But it’s in Kentucky where Romeo would begin his professional career. One of Joseph’s final stops was to Fort Knox. Romeo attended Fort Knox High School his junior and senior years, graduating in 1965. Athletics was an important part of his life, and Romeo played football and threw the shot put in track and field for the Eagles. He earned All-Mid Kentucky Conference honors in football and was named team MVP following his senior year.

Romeo still looks back on his time at Fort Knox glowingly.

“My time at Fort Knox was good for me,” Romeo said. “I definitely enjoyed it. We had a good group and learned a lot about playing the game.”

Nearing graduation, a rival opponent told Romeo there were opportunities to play for the Western Kentucky football program. With his encouragement, Romeo headed to Bowling Green as a walk-on, becoming a Hilltopper.

Romeo saw the dream of following his father’s footsteps into the Army end in Bowling Green. He was a member of the ROTC program at WKU and planned to join the service as an officer following graduation. His height and weight dashed that possibility two years later, as Romeo was not selected to move forward.

But Romeo would only begin to make his mark on the football field. After redshirting his first year, Romeo earned a full scholarship in 1966 as a defensive lineman and finished second on the team in tackles with 74.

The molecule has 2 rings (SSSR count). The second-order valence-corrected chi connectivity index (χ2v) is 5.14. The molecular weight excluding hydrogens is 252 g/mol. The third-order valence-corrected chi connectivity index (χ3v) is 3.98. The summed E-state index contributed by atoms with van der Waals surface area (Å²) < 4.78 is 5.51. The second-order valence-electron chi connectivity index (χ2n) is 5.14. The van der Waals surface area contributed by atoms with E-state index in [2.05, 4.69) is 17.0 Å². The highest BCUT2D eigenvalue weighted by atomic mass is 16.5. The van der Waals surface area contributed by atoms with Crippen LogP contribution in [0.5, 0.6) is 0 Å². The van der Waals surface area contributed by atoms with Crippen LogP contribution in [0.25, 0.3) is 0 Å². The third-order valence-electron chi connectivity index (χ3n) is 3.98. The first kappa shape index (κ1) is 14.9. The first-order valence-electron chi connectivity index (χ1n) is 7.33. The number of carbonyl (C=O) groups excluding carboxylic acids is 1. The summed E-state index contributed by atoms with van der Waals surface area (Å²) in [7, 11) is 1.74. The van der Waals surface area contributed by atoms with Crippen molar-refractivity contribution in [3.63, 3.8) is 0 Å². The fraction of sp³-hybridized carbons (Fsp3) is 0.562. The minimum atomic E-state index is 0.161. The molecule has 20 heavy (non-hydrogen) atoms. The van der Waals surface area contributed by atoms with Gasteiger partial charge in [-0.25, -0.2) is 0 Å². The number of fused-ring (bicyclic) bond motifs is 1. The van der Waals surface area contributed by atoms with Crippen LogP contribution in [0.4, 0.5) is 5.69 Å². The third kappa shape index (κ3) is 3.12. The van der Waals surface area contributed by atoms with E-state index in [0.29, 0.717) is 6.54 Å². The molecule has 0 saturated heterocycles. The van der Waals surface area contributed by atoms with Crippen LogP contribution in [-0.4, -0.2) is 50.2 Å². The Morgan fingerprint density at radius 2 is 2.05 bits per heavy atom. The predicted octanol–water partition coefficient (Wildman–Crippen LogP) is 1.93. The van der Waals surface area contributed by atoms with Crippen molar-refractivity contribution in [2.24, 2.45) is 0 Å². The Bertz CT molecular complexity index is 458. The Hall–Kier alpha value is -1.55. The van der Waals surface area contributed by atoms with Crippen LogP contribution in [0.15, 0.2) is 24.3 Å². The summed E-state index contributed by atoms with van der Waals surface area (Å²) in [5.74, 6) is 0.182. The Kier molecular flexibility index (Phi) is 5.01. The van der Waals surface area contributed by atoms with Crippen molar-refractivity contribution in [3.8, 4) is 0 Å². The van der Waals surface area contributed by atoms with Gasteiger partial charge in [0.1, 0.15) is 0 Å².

Romeo started for the Hilltoppers from there out, recording 77 tackles his junior year. Before his final season, Romeo switched sides of the ball, helping shore up Western’s offensive line and received second-team All-Conference honors. His four teams at WKU went a combined 25-11-3, including two league championships, and Romeo was named team MVP.

“There are a lot of great athletes that come through WKU,” Romeo said. “To come through that group, it was very special for me. That had a lot to do with the foundation for my career.”

Romeo hoped to continue his football career professionally in the NFL, but wasn’t drafted. So he joined the WKU staff as a graduate assistant. A year later, Crennel was promoted to defensive line coach – the first African-American coach ever for the Hilltoppers.